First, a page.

What can you say about JDjemaa El Fna! Well quite a lot!! In Marrakesh’s main square, (pronounced ‘jema’ – the ‘d’ is silent), you’ll discover theatre in progress. Operating since the 11th century as an important trading settlement for the camel trains carrying their precious cargos of gold, spices, ivory and slaves from Timbuktu. It still has an element of this even today. Berbers coming to town to sell their goods with their giant turbans and snake charmer warming up in the sun.
Locals delight in telling tourists that its name means ‘assembly of the dead’, where once the heads of criminals were set on spikes after their execution as a warning to others (although fortunately, these days the plain-clothes Tourism Police are there to keep a watchful eye out). Unesco declared Djemaa El Fna a ‘Masterpiece of World Heritage’ in 2001 for bringing urban legends and oral history to life nightly, and although the storytellers who once performed here have since given way to to other types of street entertainment, Djemaa’s nightly carnival continues to surprise. Amazigh musicians strike up the music and gnaoua troupes sing while henna tattoo artists beckon to passersby, and water-sellers in fringed hats clang brass cups together, hoping to drive people to drink. Young men trundle across the square to set up portable kitchens with plank benches and tables, and the air is perfumed with the exotic aromas of the world’s largest open air restaurant.
There are plenty of other things to grab your attention t00, some of them disturbing, such as the “dentist” who sets up with his milk crate and puts out a blanket of all the teeth that he’s pulled out. I think to myself “why? Is it going to sell these teeth individually to other people to pop back in? How?? Was he really the first person to create dental implants? Do people make necklaces out of them??” Too many questions, move on Tammie. We did have one unfortunate woman who required a root canal in Fez which she did survive, and I’m glad she had that done before we got to Marrakech because if she had seen this guy sitting on a stool with a pair of pliers I don’t think she would have coped.
Another thing I found confronting and fascinating was the bare knuckle fist fight. I have never seen anything like it. Originally I thought it was music that people were gathering around and then I noticed my women were wheedling their way into the crowd, (god I hope they weren’t placing bets) wouldn’t surprise me though as I couldn’t look away! My enduring friend and supporter in Marrakech Emma who owns ZamZam Riad and Morocco Retreats said to me one day, “It’s a total shit show Tammie, the Government should really do something about it”. I had to agree, but you know its a shit show I kinda like.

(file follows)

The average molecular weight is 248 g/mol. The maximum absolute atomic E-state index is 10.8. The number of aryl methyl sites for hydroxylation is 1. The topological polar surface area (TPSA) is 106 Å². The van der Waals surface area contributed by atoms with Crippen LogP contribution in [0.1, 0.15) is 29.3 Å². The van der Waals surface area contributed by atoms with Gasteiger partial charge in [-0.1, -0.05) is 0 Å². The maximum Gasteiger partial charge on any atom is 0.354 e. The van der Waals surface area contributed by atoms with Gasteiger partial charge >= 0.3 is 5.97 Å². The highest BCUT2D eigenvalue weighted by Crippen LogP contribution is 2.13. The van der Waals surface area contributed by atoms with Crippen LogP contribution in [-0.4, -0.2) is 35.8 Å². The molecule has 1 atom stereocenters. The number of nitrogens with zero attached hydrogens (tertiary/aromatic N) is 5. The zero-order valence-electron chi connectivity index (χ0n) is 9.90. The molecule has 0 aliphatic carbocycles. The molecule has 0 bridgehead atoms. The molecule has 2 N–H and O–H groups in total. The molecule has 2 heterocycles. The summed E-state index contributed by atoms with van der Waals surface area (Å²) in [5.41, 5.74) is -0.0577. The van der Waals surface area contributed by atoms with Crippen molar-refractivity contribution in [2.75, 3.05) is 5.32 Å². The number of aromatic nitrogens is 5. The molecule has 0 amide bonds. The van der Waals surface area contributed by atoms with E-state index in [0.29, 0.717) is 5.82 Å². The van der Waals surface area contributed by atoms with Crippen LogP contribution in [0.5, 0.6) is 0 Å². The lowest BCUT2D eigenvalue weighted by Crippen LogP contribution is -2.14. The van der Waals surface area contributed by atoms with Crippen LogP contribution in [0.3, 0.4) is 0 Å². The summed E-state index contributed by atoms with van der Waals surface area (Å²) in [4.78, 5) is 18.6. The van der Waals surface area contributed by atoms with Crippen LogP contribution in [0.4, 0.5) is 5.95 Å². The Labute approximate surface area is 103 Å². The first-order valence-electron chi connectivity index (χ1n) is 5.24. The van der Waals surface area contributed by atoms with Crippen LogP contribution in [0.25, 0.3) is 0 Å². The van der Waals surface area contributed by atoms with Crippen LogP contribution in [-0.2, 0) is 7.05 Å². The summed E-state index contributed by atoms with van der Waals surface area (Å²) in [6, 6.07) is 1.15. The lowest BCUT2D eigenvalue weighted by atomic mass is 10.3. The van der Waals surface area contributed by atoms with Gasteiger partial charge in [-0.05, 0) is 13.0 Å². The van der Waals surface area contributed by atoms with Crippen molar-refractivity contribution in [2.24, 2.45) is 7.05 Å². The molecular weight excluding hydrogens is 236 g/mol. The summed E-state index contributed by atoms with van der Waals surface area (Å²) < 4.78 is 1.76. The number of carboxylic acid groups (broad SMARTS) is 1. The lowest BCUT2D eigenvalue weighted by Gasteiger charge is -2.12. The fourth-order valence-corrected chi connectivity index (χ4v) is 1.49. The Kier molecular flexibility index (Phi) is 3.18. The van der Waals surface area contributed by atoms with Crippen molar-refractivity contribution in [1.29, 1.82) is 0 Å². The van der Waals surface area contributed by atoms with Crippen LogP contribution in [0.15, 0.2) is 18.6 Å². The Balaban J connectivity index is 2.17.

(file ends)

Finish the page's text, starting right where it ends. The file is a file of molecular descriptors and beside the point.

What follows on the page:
Its hot and steamy, it’s noisy and there’s a lot of food stalls, so its is smelly, but in a kind of good way, and lingering underneath all of that is the orange blossom scent that Morocco is famous for, neroli. I love it, can’t get enough of it. I always stock up on soaps and oils to bring home.
During the day in the square they sell handbags, crockery and fresh pomegranate and orange juice, but it the nighttime you want to experience. We always try to have lunch or dinner at one of the cafes surrounding the square so we can sit, have an iced coffee and overlook the square. People watching, pure theatre. A young Sudanese refugee once inquired if I needed a sim card, “no sorry I have one already” I said. “How about a big black cock then?” Considering it was only 9am and I hadn’t yet had a coffee I had to decline, maybe later …..
Another critically important aspect of Djemaa El Fna is that is it the Gateway to the souk, yes a labyrinth of exotic shopping stalls. An Aladdins cave of gift-ware. One of the highlights of taking a group of women to Morocco is seeing their faces light up when they first see this spectacle, just like the many Arabian Nights lamps they will be tempted to buy to take home and remind them of this magical journey 🙂